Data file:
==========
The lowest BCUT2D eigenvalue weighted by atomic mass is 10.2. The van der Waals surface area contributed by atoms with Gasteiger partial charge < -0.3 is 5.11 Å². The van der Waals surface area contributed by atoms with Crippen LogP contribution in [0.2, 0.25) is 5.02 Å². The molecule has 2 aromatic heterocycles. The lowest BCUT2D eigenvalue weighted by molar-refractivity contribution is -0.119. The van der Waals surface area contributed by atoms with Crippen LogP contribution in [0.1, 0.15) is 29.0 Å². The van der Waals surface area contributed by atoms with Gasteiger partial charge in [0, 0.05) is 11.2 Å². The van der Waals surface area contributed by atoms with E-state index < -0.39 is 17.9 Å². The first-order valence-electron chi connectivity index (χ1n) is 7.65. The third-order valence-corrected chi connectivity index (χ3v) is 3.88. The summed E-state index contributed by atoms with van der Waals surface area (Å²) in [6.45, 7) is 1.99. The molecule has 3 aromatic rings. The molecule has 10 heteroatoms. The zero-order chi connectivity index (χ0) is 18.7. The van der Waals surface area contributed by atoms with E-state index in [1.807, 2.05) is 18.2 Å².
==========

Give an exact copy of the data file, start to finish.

The lowest BCUT2D eigenvalue weighted by atomic mass is 10.2. The van der Waals surface area contributed by atoms with Gasteiger partial charge < -0.3 is 5.11 Å². The van der Waals surface area contributed by atoms with Crippen LogP contribution in [0.2, 0.25) is 5.02 Å². The molecule has 2 aromatic heterocycles. The lowest BCUT2D eigenvalue weighted by molar-refractivity contribution is -0.119. The van der Waals surface area contributed by atoms with Crippen LogP contribution in [0.1, 0.15) is 29.0 Å². The van der Waals surface area contributed by atoms with Gasteiger partial charge in [0, 0.05) is 11.2 Å². The van der Waals surface area contributed by atoms with E-state index < -0.39 is 17.9 Å². The first-order valence-electron chi connectivity index (χ1n) is 7.65. The third-order valence-corrected chi connectivity index (χ3v) is 3.88. The summed E-state index contributed by atoms with van der Waals surface area (Å²) in [6.45, 7) is 1.99. The molecule has 3 aromatic rings. The molecule has 10 heteroatoms. The zero-order chi connectivity index (χ0) is 18.7. The van der Waals surface area contributed by atoms with E-state index in [1.807, 2.05) is 18.2 Å².